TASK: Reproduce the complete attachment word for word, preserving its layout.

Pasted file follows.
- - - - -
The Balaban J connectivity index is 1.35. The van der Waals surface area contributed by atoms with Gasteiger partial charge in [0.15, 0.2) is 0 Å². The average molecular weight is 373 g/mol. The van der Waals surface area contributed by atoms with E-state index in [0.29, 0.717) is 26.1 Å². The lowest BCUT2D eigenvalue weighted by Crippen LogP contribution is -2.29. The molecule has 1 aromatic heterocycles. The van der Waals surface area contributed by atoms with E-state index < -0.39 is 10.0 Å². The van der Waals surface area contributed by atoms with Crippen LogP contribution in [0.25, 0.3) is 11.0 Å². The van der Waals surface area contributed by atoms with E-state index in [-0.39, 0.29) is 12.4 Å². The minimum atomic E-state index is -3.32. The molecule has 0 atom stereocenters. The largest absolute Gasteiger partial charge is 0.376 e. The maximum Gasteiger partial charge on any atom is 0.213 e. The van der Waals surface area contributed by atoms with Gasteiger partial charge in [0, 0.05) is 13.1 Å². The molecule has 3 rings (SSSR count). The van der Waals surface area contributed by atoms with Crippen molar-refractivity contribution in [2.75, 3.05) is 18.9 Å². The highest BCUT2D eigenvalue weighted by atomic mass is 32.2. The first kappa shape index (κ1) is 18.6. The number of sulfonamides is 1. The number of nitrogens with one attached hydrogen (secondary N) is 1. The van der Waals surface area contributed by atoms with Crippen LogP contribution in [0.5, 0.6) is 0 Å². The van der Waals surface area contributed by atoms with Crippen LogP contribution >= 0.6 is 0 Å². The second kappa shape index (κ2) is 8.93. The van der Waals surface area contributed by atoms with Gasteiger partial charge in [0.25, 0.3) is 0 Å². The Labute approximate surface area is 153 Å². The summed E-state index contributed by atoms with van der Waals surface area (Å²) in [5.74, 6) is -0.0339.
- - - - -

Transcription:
The Balaban J connectivity index is 1.35. The van der Waals surface area contributed by atoms with Gasteiger partial charge in [0.15, 0.2) is 0 Å². The average molecular weight is 373 g/mol. The van der Waals surface area contributed by atoms with E-state index in [0.29, 0.717) is 26.1 Å². The lowest BCUT2D eigenvalue weighted by Crippen LogP contribution is -2.29. The molecule has 1 aromatic heterocycles. The van der Waals surface area contributed by atoms with E-state index < -0.39 is 10.0 Å². The van der Waals surface area contributed by atoms with Crippen LogP contribution in [0.25, 0.3) is 11.0 Å². The van der Waals surface area contributed by atoms with E-state index in [-0.39, 0.29) is 12.4 Å². The minimum atomic E-state index is -3.32. The molecule has 0 atom stereocenters. The largest absolute Gasteiger partial charge is 0.376 e. The maximum Gasteiger partial charge on any atom is 0.213 e. The van der Waals surface area contributed by atoms with Gasteiger partial charge in [0, 0.05) is 13.1 Å². The molecule has 3 rings (SSSR count). The van der Waals surface area contributed by atoms with Crippen molar-refractivity contribution in [2.75, 3.05) is 18.9 Å². The highest BCUT2D eigenvalue weighted by atomic mass is 32.2. The first kappa shape index (κ1) is 18.6. The number of sulfonamides is 1. The number of nitrogens with one attached hydrogen (secondary N) is 1. The van der Waals surface area contributed by atoms with Crippen LogP contribution in [0.5, 0.6) is 0 Å². The van der Waals surface area contributed by atoms with Crippen LogP contribution >= 0.6 is 0 Å². The second kappa shape index (κ2) is 8.93. The van der Waals surface area contributed by atoms with Gasteiger partial charge in [0.25, 0.3) is 0 Å². The Labute approximate surface area is 153 Å². The summed E-state index contributed by atoms with van der Waals surface area (Å²) in [5.74, 6) is -0.0339.